(August 15, 2022 / JNS) The dais stretched wide in a Chicago learning center, making room for the 24 celebrants who had completed and been tested on the entire Meseches Shabbos during the course of the past year (another 10 completed half of the tractate).
The students were participants in a program known as “Mivtza Torah.” Much of the learning took place outside of the official sessions, which lasted from 7:30 in the morning until 9 p.m., requiring significant motivation on the part of the young scholars.
The program was overseen by Rabbi Menachem Schechter, assisted by senior student Menachem Wagner.
“It demanded devotion and hard work,” said student Levi Blotner, “but it is good work, and you feel accomplished afterward. It also helped me learn by myself with confidence.”
A scholarly hadran (a short prayer recited upon the completion of a tractate studied) was delivered on behalf of the celebrants by student Mendel Wilhelm, who discussed some of the finer points of the closing section of the meseches, drawing from a wide variety of commentaries, culminating with an incisive insight of the Lubavitcher Rebbe, Rabbi Menachem Mendel Schneerson.
In addition to a certificate, the boys received cash prizes underwritten by Keren Yosef Ometz, founded in memory of Rav Yosef Perlstein, father of the Mesivta’s dean, Rabbi Moshe B. Perlstein.
At the event, Perlstein spoke about the legendary devotion to Torah he observed in his late father, who gave a daf yomi shiur (“daily lesson”) for years in the Flatbush section of Brooklyn, N.Y. “I saw him when there was just one person at the shiur, and I saw him when it grew to 40, 50 participants. It made no difference. It was always with the same devotion, the same clarity and the same enthusiasm.”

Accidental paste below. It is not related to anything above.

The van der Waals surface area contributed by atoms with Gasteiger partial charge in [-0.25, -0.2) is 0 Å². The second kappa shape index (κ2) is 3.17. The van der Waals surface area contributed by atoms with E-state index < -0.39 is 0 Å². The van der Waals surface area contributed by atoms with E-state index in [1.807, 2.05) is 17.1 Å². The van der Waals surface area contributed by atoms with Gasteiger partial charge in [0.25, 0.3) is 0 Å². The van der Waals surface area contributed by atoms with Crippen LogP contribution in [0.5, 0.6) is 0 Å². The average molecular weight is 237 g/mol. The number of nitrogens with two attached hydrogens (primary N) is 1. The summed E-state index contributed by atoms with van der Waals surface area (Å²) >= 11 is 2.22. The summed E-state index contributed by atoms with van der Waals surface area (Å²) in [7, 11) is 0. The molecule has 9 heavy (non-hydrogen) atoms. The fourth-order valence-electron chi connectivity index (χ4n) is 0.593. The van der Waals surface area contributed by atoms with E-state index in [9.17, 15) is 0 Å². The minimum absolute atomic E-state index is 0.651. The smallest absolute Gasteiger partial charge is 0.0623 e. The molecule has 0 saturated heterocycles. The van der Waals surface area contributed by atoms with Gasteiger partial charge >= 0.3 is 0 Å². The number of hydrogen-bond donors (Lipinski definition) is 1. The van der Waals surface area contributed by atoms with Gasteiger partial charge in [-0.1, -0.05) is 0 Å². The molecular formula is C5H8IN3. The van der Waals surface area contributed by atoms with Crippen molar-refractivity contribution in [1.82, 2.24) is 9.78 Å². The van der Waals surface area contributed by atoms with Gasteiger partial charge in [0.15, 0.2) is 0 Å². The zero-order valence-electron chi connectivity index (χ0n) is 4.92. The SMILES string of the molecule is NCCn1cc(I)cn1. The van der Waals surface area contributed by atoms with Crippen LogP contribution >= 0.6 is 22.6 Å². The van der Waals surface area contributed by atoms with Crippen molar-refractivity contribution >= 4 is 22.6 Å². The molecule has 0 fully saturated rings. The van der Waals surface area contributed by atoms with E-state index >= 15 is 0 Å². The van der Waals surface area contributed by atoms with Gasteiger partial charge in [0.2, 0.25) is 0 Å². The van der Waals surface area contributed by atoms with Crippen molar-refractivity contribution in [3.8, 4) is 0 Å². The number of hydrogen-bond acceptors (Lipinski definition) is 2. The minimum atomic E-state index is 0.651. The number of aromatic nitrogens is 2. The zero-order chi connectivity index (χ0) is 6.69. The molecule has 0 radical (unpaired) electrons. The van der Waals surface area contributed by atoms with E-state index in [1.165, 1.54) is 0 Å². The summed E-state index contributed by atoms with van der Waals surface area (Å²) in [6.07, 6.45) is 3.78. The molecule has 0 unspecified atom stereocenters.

The room hummed with excitement as the students were peppered with questions from every area of the meseches by Perlstein and Schechter.
Then, one by one, the students were called to the podium to receive their certificates, amid thunderous applause from their peers and calls of “mazal tov, mazal tov!”
Significantly, the celebration took place during the Nine Days, when the Rebbe encouraged that siyums be made, even though no meat is eaten, bringing the joy of the Torah into the sadness of the season.
“The purpose of the celebration,” said Schechter, “is not just to recognize the accomplishments of those who learned so much, but to encourage each and every one of us to increase our learning more and more.”
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